Good Night's Sleep
By Geoffrey and Mary Lou Manifold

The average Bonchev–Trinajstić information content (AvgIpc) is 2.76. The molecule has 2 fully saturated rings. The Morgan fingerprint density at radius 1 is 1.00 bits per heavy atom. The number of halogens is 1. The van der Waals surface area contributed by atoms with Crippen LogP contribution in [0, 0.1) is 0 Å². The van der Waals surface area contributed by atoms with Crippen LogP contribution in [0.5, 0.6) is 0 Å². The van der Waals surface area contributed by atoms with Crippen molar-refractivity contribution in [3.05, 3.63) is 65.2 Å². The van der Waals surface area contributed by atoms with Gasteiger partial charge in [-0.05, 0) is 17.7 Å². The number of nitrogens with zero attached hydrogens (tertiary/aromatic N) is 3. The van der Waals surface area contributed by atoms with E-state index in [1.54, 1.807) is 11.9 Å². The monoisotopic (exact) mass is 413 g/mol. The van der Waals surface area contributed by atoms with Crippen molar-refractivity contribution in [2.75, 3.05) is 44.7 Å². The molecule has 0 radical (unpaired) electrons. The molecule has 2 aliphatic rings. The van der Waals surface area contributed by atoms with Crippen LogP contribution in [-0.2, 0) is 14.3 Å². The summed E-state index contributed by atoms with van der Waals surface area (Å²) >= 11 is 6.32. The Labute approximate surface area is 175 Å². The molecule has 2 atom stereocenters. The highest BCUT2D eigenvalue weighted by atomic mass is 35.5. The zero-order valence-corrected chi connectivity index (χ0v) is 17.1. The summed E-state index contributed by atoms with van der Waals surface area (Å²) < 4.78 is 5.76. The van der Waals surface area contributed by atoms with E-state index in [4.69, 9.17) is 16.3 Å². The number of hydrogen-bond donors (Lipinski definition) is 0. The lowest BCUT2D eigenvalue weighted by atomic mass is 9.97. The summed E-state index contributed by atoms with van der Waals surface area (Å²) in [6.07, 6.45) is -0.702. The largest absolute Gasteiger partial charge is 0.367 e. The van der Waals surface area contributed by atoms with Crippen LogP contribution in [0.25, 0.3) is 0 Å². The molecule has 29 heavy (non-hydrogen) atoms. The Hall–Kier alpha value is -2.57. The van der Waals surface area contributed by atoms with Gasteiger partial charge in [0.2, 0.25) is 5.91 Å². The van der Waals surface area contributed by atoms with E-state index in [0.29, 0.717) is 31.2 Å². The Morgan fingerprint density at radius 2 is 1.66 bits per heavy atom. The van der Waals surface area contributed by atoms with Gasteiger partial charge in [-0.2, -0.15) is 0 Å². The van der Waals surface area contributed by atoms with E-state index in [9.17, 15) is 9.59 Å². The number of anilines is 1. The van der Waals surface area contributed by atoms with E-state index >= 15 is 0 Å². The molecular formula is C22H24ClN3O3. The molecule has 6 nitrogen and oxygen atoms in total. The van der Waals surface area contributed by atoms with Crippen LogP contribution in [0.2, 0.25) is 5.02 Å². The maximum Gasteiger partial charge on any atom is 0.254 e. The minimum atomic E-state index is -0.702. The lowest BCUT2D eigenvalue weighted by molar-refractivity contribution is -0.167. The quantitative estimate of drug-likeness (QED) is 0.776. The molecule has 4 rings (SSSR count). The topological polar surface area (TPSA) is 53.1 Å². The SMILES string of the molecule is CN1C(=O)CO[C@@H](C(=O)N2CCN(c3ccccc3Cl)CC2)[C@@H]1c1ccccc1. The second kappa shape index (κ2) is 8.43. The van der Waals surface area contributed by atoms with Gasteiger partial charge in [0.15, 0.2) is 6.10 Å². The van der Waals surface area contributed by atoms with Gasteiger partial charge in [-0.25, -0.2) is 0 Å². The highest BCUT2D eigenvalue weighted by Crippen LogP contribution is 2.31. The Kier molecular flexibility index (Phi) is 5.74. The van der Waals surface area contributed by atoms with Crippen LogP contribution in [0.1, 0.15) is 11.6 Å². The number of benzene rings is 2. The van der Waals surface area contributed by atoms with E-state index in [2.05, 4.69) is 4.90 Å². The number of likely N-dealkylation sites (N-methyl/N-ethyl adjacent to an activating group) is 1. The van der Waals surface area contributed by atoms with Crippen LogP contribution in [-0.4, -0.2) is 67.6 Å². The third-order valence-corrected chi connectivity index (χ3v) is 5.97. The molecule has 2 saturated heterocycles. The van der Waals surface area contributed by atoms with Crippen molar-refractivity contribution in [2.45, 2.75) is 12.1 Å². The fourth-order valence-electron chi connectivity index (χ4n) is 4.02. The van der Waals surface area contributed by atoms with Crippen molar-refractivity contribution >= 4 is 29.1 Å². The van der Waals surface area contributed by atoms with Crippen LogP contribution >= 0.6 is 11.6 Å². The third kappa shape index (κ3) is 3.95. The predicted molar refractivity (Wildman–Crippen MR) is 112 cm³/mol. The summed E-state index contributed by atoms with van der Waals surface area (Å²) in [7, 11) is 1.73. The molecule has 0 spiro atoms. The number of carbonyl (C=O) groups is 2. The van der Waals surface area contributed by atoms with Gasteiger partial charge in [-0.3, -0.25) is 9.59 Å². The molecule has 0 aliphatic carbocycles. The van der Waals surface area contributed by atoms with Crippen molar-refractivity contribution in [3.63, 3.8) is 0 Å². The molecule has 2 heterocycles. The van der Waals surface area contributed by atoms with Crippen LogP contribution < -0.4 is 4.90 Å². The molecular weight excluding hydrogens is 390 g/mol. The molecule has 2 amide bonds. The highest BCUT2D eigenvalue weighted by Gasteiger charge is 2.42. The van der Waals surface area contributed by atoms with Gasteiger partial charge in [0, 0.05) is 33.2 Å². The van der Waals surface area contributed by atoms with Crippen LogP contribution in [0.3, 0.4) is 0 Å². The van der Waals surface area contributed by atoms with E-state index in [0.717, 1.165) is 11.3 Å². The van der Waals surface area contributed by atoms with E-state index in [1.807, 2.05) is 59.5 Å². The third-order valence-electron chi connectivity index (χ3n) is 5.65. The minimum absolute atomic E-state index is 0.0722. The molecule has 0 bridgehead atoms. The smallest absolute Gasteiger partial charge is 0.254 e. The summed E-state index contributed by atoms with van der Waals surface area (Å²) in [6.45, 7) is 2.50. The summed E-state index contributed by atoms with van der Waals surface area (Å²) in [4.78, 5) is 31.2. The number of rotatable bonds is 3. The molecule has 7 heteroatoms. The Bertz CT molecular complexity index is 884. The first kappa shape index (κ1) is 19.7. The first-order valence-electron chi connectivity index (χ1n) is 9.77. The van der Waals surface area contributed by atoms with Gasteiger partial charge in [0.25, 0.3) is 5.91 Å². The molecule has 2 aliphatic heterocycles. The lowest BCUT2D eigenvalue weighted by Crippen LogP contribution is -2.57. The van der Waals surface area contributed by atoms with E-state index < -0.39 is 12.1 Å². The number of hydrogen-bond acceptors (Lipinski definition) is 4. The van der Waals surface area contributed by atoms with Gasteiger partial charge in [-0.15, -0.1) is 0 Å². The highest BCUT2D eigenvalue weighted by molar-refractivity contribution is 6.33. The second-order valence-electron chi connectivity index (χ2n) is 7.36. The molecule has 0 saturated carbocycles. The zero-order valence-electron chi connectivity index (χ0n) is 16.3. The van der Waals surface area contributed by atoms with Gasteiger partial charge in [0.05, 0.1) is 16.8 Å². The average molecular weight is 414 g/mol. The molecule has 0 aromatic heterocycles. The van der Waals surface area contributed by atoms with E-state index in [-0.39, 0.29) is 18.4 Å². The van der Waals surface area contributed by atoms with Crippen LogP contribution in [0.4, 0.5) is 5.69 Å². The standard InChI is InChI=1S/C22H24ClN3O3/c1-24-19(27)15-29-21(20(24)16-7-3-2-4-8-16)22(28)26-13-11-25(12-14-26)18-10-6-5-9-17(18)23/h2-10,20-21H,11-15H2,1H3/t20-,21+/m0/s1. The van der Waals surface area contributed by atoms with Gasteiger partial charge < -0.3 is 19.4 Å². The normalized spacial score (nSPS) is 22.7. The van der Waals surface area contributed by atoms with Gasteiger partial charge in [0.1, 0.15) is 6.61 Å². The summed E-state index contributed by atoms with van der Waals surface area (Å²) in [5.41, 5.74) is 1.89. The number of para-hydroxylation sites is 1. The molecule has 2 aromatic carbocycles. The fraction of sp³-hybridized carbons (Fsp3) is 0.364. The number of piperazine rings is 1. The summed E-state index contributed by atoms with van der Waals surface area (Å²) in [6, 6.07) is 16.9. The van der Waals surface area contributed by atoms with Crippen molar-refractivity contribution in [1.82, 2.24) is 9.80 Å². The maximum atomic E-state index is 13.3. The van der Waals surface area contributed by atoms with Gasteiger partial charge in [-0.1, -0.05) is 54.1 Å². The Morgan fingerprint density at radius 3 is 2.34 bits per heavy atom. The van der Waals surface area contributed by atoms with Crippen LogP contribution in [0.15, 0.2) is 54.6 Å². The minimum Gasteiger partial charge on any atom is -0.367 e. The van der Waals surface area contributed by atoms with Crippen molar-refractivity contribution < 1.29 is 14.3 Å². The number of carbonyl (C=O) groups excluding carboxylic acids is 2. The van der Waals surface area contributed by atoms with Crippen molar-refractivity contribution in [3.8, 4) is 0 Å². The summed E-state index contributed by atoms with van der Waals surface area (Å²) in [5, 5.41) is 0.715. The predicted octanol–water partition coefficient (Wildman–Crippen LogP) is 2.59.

Sleep and chronic pain do not mix. As I wander around the house at night trying not to wake my slumbering family, I watch the clock. Tic, Tic, Tic, I watch the clock some more, this night is going really slowly. I turn on the TV, not too loud. I don't want to wake anyone. As I proceed through my nightly rituals I wonder what it would be like to get a good nights sleep again. I remember the time before the accident, before the operation, before my body decided to rebel and deprive me of night time slumber. I wander my halls counting the hours till at last, the sun finally rises.. The reason is pain. The kind of pain that shatters our sleep patterns.The kind of pain that sleeping pills can not obliterate. The kind of pain we can not describe to anyone who has not experienced chronic pain. Sound familiar? Trust me. You're not the only one mindlessly staring at Leno, Letterman, Conan or for a change, Mash, Entertainment Tonight or most frightening of all, the Blind Date shows, which are so alarming, they actually make me feel better! These are the times I really wish my wife would let me get cable. Of course, there is always the news. At least I know when I finally do catch a few zzzzs I will not have to worry about missing any news. The question is, what to do? How do we get the sleep we need? I asked one of my many doctors and he said, "Take a sleeping pill, and if that doesn't work, take two." It didn't work. "Well then", he said," Go on this anti-depressant. This one can help with sleep disorders". I mentioned that that sounded like an awful lot of medicine. "Your sleep is critical to getting better. Sleepless nights can compound your pain levels." I could have told him that. That night, armed with my new prescriptions, I followed the doctors orders. I took my pills. My eyes started to close after an hour or so. So far, so good. I'm asleep. Two hours later I am no longer asleep. I am awake. Well kind of awake. My body aches. My shoulders ache. My mind feels like a toxic fog of mixed medications. I am exhausted. One small problem. I can not get back to sleep. The pain just keeps on coming. Oh-oh, what was that noise? There are lots of noises at night. It's coming from the extra bedroom. I grab my cane. It's a really thick cane. One that would knock a burglar senseless. Slowly, I tiptoe down the hall. The noise is getting louder and my heart is pounding harder. I peak into the room. There, in the middle of the bed is my cat snoring away, louder than such a tiny animal could possibly snore. It's so unfair! Why does she get to sleep if I can't. So I wake her up. " Pesto ! " I yell,"You're snoring"! She opens an eye and stretches, but I think I just woke everyone else up in the house. Quiet seconds go by I hear my heart pounding I hear people rolling over in their selfish sleep. I look over to the cat for a sign, a wiggle of an ear, a twitch of the tail. Something to confirm that I yelled as loud as I thought I did. But no. Pesto's already back to sleep, Rubbing it in. So next time your chronic pain has you awake half the night, think of me. You're not alone.